bridge of spies

I need to start of by qualifying the rest of this post and say that I am a fan of what Steven Spielberg used to be, and an even bigger fan of both what Tom Hanks used to be and, on occasion, still is: powerhouses in the movie world. Before this film, watching a Spielberg-Hanks collaboration was cinema magic for me, specifically Catch Me if You Can and Saving Private Ryan (never saw The Terminal so I cannot say anything about it). When I first heard that they would be collaborating again, I was so happy that I might see a film as witty and charming as Catch Me if You can or as emotionally powerful as Saving Private Ryan, but then the trailers started appearing and my anticipating waned. I finally got around to seeing this film because it is Oscar season and I make a point to see every major film nominated for an Oscar. Oh how I wish I could get back the last two and a half hours.

As I sat through this film the same few thoughts kept: This is the most heavy-handed spy film I have ever seen, Spielberg’s direction feels old and tired, and I cannot believe this was nominated for Best Picture and Best Supporting Actor when so many other better nominees were left in the cold.

The first two points sort of go hand-in-hand because it is without question that Spielberg’s old and tired directing style is what lead to the overt heavy-handedness of the movie, which is what ultimately made this movie so abysmally mediocre. The same directing cliches are used continuously throughout the movie that make it feel utterly stale, the use of a joke three times throughout a movie, using the same woman on the train to show the audience what people think of the main character at the start and end of the film, and over-the-top acting from the “villains” of the film to help us remember that they are villains. For instance, throughout the movie James Donovan (Tom Hanks) asks Rudolf Abel (Mark Rylance) if he is worried three separate times, and each time, without fail, Abel responds “would it help?” And, of course, the third time this conversation happens is when they are walking to the center of the bridge to make the exchange and they are discussing the possibility that Abel is killed once the soviets take him. I find it personally insulting that Spielberg would allow for something so obvious to occur in this film, and to know that the Coen Brothers have writing credits for this film just makes it worse.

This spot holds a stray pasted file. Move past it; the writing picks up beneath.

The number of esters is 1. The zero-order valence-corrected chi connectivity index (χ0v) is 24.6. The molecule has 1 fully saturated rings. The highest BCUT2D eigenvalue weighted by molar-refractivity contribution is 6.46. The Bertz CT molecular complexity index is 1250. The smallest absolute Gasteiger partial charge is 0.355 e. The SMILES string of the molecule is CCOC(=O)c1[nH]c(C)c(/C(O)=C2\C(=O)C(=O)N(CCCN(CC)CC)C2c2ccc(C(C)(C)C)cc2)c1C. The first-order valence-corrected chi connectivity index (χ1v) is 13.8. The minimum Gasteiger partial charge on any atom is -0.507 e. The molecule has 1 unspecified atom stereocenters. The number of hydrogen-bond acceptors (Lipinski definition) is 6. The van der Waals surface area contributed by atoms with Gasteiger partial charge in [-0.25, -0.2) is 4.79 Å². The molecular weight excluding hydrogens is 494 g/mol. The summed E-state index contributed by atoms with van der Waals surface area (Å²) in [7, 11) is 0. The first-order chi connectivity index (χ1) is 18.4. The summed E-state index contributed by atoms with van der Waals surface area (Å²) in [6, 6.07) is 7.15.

As for the woman referenced above, Spielberg so blatantly uses her in this film to depict what the public thinks of Donovan that when she showed up for the second time at the end of the film, I could actually feel my eyes roll to the back of my head. I posted both images of her staring down Donovan just to prove how ridiculous this whole thing is. In both scenes both Hanks and the woman are shot from the exact same seats on the train and in both everyone on the train happens to be reading about Donovan’s latest adventure as he happens to be sitting there. The only thing that makes the second scene worse is that Donovan just finished having a conversation with Francis Powers (Austin Stowell) where he told Powers that he should not worry about what others think of him, as long as he knows the truth of what he did. You cannot have a character swear off the need for recognition for doing the right thing, then make that same character happy by giving him vindication in the form of approval from a character who previously scorned him. IT’S ABSOLUTE NONSENSE!

Next I just need to discuss some of the over-the-top characters that are meant to be villains. First, Abel’s fake family in Berlin.